20 February 2006

2003 Banfi Centine

When you really want a food that you haven't had in a long time, it's a powerful force. Here in my home region of the Southern United States, there's a way to phrase such a longing. For instance, I've recently had a strong desire for lasagne. So in the appropriate company I might say, "I done had a cravin' flung on me for some lasagne." (To all of my readers: please note that I don't normally talk like this. Only while inebriated and around a BBQ grill, smoker, or on a camping trip. My everyday speaking voice is neutral Midwestern.)

Of course, around here we mostly spell it lasagna, but four semesters of Italian have a stronger impact on my orthography. Lasange is quite popular here in the Mid-South, and it was certainly a staple item on my childhood dinner table. It's certainly the easiest Italian casserole out there; one of my favorite Italian dishes is crespelle, but it's hard to build enough enthusiasm to make crepes after getting home from work. My Mom always used the same recipe: lots of onion, ground beef, ricotta, mozzarella, and plenty of tomato sauce.

I was in the mood for comfort food. We had a recent ice storm here in Memphis, and I've been really wanting some hearty casserole dishes. So it was chicken thighs in savory sauce and green beans over the weekend, and I had to have some lasagne tonight. So I used a similar method to my Mom's but some alternate ingredients. I used ground turkey instead of beef; it's lighter yet still provides the texture and protein. I added in a ton of leaf spinach to the two eggs and 15 oz. of ricotta cheese. And I used two different tomato sauces: a mushroom one and a garden one. I think the added veggies help.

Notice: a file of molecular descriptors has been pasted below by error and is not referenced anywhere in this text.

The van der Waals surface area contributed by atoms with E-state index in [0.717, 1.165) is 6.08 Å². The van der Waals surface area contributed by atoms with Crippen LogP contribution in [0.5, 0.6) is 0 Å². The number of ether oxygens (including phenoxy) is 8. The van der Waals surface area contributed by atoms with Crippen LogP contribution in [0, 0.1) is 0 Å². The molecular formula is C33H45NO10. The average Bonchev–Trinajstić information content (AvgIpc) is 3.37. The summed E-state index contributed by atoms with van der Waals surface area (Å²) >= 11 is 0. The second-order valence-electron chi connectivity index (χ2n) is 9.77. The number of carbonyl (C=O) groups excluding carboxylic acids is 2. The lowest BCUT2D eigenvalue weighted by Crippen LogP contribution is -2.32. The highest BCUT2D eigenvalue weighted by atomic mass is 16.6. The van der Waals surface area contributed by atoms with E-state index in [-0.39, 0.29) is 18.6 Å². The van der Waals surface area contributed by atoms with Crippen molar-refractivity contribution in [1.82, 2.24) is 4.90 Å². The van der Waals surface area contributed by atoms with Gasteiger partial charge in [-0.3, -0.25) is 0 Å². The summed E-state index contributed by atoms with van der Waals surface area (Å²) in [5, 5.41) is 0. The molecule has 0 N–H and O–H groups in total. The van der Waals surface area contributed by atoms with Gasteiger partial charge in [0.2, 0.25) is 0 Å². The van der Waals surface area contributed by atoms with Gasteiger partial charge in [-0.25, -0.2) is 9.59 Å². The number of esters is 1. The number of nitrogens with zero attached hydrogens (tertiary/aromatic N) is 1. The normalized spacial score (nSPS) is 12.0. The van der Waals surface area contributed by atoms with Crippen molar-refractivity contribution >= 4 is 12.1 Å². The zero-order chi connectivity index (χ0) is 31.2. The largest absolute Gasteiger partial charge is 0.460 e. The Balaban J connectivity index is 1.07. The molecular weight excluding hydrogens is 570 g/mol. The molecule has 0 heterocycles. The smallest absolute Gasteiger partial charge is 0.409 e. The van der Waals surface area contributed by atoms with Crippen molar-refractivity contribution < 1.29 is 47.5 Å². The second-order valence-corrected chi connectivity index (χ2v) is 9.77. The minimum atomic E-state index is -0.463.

Though I've made lasagne many times in my life, this was my first attempt at making one without boiling the noodles first. You just layer the noodles as you normally would, but cover the dish with tight aluminum foil before baking. The result: fantastic. The noodles were perfectly al dente, and it was a hell of a lot easier to build the thing using dry noodles. And I've got leftovers for the next few days.

Oh, and the wine?

So last Friday during my wine-buying excursion I picked up a bottle of the 2003 Catello Banfi Centine. It's a red "Super Tuscan" made of 60% Sangiovese, 20% Cabernet Sauvignon, and 20% Merlot. While cooler this drinks like a Merlot, but once it comes up to temperature the Sangiovese really shines through. There's not a lot on the nose, but a slurping sip reveals some black cherry flavors and some medium tannins. It's hard to describe, but it smells like an Italian red and tastes like an Italian red, but doesn't have the heavy tannic bite and strong aftertaste of similar young Italian reds.

At this point, I've just enjoyed my second helping of lasagne and am in heaven. The wine is matching perfectly. I'm now ready to crawl into bed and call in sick for the next two days so that I can curl up next to my dogs and sleep all day.

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